The problems of pragmatic progress in Sudan

By Eric Mathison

It’s not a good sign when reports indicate that a country like Sudan is getting worse. It’s hard to even think how things could get worse in a locale consistently in the running for the title of “worst place on Earth.” After the atrocities of the ’90s, things seemed to be picking up. A ceasefire was agreed upon between Khartoum, the predominately Muslim capital in the north, and Juba, the largest city in the south, made up of a variety of indigenous ethnic groups.

For a brief spell, the world was focused on the province of Darfur, in western Sudan — a region that connotes genocide and little else. But the United Nations is now saying that with the stabilization of Darfur, more people are being killed in the south. When the supposed ceasefire was agreed upon between the north and the south in 2005, one condition allowed for the south to hold a referendum in 2011 to decide whether they want to become independent of the north or not.

The troubles of northeastern Africa, of course, are not new. Recent history in Somalia, Ethiopia and Eritrea is full of civil wars, inter-tribal violence and humanitarian crises. Only in the most extreme cases — the American involvement in Somalia in the ’90s and international attention from piracy — has the world bothered to do anything about it. Most of the issues have required threats to national interest: the failure of the international community to intervene in Darfur was a lesson in the shortcomings of diplomacy.

Sudan has been a constant source of interest for Egypt to the north, because of the latter’s dependency on the Nile for water. Otherwise, the source of most animosity between groups is due to tribal control of grazing land. One question persists, however: Why isn’t anyone asking about Africa?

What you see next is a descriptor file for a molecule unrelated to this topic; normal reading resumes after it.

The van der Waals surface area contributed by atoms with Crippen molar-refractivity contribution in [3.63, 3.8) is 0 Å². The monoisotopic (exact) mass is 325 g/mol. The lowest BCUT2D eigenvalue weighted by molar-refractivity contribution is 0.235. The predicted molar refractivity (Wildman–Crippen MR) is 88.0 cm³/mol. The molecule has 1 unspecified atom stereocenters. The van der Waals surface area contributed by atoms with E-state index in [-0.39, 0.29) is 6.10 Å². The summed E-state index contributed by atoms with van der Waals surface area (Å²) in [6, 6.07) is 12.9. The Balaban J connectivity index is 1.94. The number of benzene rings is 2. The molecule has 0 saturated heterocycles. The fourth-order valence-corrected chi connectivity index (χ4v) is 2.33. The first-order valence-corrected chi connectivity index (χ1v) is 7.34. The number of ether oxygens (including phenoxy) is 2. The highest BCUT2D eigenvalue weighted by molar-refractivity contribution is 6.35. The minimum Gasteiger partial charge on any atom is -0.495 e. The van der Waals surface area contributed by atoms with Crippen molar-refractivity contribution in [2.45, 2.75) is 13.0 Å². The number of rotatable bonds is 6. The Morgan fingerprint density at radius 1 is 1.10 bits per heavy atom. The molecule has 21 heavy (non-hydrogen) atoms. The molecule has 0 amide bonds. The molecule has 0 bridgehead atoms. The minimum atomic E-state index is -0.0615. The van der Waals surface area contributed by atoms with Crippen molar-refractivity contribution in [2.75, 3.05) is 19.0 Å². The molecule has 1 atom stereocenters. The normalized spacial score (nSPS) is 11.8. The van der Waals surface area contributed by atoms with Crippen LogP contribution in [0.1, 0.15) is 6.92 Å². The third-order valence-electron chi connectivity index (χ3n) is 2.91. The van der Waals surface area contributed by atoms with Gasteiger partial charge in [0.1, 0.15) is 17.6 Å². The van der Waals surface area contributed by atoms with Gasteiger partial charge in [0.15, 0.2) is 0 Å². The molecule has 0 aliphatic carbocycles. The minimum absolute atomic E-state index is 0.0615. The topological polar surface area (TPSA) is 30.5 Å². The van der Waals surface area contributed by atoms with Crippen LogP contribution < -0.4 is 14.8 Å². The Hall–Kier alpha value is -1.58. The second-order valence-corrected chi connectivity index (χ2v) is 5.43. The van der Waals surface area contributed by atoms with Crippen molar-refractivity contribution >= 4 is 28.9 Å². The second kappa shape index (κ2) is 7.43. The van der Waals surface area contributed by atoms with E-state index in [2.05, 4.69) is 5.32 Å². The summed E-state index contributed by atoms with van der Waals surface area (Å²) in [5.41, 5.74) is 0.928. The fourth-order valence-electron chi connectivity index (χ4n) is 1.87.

The lack of discussion is because no one has any idea how to proceed. Renewed attention from the Obama administration toward Israel and Palestine, for instance, has focused on picking up where the failure of the Oslo peace process left off. The history of habitation (as well as strife) in that area have made it so that no side is without guilt. There is still a pragmatic decision to be made, and the two-state solution is likely it.

The problems of Sudan can be multiplied from those of Israel and Palestine. To be sure, Sudan lacks the modern weaponry to wage an all-out war. But the war of attrition being fought over the last 50 years has left neither side better off, and both with bloody hands indeed. It’s harder to see what a pragmatic solution would entail; it’s almost certain that southern Sudan will choose to separate, likely creating a new range of problems.

Corruption is rampant in the south, where the Government of Southern Sudan has been too keen to spend money on weapons and has done little for the population outside of Juba. Similarly, as long as oil makes up 98 per cent of the south’s revenues, there is little hope of developing a sustainable economy. From the beginning, these matters will make it difficult for south Sudan to succeed.

There is still hope for the future of the region, though, if the first government focuses on the major issues. The least it should have to worry about is war from the north.

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